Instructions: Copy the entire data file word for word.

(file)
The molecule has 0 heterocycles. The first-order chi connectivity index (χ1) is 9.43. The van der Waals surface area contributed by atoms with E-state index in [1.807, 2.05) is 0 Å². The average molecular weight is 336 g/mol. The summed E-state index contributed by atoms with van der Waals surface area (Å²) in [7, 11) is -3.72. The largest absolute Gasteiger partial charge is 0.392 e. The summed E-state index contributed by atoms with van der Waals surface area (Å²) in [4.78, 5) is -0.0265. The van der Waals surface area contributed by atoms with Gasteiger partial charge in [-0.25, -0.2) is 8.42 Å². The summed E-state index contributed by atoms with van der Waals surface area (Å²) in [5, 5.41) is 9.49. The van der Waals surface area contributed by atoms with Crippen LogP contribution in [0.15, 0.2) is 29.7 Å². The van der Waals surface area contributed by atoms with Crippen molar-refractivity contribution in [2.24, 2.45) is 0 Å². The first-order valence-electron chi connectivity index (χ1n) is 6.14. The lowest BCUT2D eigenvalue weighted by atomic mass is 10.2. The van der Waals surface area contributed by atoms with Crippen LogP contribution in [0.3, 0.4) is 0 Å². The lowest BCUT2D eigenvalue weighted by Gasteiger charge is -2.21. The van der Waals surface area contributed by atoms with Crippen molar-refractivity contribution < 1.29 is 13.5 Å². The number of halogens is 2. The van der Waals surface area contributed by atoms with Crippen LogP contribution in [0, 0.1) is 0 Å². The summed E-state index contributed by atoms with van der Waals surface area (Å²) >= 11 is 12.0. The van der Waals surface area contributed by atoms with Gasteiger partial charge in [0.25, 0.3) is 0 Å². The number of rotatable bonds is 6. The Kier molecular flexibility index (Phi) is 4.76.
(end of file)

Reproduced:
The molecule has 0 heterocycles. The first-order chi connectivity index (χ1) is 9.43. The van der Waals surface area contributed by atoms with E-state index in [1.807, 2.05) is 0 Å². The average molecular weight is 336 g/mol. The summed E-state index contributed by atoms with van der Waals surface area (Å²) in [7, 11) is -3.72. The largest absolute Gasteiger partial charge is 0.392 e. The summed E-state index contributed by atoms with van der Waals surface area (Å²) in [4.78, 5) is -0.0265. The van der Waals surface area contributed by atoms with Gasteiger partial charge in [-0.25, -0.2) is 8.42 Å². The summed E-state index contributed by atoms with van der Waals surface area (Å²) in [5, 5.41) is 9.49. The van der Waals surface area contributed by atoms with Crippen LogP contribution in [0.15, 0.2) is 29.7 Å². The van der Waals surface area contributed by atoms with Crippen molar-refractivity contribution in [2.24, 2.45) is 0 Å². The first-order valence-electron chi connectivity index (χ1n) is 6.14. The lowest BCUT2D eigenvalue weighted by atomic mass is 10.2. The van der Waals surface area contributed by atoms with Crippen LogP contribution in [0.3, 0.4) is 0 Å². The lowest BCUT2D eigenvalue weighted by Gasteiger charge is -2.21. The van der Waals surface area contributed by atoms with Crippen molar-refractivity contribution < 1.29 is 13.5 Å². The number of halogens is 2. The van der Waals surface area contributed by atoms with Crippen LogP contribution in [0, 0.1) is 0 Å². The summed E-state index contributed by atoms with van der Waals surface area (Å²) >= 11 is 12.0. The van der Waals surface area contributed by atoms with Gasteiger partial charge in [0.25, 0.3) is 0 Å². The number of rotatable bonds is 6. The Kier molecular flexibility index (Phi) is 4.76.